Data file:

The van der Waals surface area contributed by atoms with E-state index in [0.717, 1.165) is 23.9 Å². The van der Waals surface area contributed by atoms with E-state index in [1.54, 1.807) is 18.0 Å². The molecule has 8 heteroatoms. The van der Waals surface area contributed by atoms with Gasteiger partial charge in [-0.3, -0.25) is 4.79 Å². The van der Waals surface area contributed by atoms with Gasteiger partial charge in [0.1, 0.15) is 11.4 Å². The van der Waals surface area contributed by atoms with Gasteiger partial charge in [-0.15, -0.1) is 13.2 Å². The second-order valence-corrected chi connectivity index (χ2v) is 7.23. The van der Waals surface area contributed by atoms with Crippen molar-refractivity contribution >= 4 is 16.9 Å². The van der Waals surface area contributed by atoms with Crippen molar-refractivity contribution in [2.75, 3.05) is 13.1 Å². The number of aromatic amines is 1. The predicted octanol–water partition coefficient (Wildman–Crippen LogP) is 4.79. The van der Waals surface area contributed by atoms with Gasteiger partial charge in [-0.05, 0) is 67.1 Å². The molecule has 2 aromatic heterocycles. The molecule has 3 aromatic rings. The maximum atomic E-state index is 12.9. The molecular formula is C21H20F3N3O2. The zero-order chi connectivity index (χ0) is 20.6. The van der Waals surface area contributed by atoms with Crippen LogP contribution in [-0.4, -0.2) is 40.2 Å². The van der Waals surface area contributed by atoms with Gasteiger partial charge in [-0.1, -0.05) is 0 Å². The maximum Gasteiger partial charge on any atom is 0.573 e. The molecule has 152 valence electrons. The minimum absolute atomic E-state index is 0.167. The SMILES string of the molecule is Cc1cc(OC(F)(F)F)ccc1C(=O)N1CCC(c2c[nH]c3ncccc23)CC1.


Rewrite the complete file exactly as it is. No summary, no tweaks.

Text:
The van der Waals surface area contributed by atoms with E-state index in [0.717, 1.165) is 23.9 Å². The van der Waals surface area contributed by atoms with E-state index in [1.54, 1.807) is 18.0 Å². The molecule has 8 heteroatoms. The van der Waals surface area contributed by atoms with Gasteiger partial charge in [-0.3, -0.25) is 4.79 Å². The van der Waals surface area contributed by atoms with Gasteiger partial charge in [0.1, 0.15) is 11.4 Å². The van der Waals surface area contributed by atoms with Gasteiger partial charge in [-0.15, -0.1) is 13.2 Å². The second-order valence-corrected chi connectivity index (χ2v) is 7.23. The van der Waals surface area contributed by atoms with Crippen molar-refractivity contribution >= 4 is 16.9 Å². The van der Waals surface area contributed by atoms with Crippen molar-refractivity contribution in [2.75, 3.05) is 13.1 Å². The number of aromatic amines is 1. The predicted octanol–water partition coefficient (Wildman–Crippen LogP) is 4.79. The van der Waals surface area contributed by atoms with Gasteiger partial charge in [-0.05, 0) is 67.1 Å². The molecule has 2 aromatic heterocycles. The molecule has 3 aromatic rings. The maximum atomic E-state index is 12.9. The molecular formula is C21H20F3N3O2. The zero-order chi connectivity index (χ0) is 20.6. The van der Waals surface area contributed by atoms with Crippen LogP contribution in [-0.4, -0.2) is 40.2 Å². The van der Waals surface area contributed by atoms with Gasteiger partial charge in [-0.1, -0.05) is 0 Å². The maximum Gasteiger partial charge on any atom is 0.573 e. The molecule has 152 valence electrons. The minimum absolute atomic E-state index is 0.167. The SMILES string of the molecule is Cc1cc(OC(F)(F)F)ccc1C(=O)N1CCC(c2c[nH]c3ncccc23)CC1.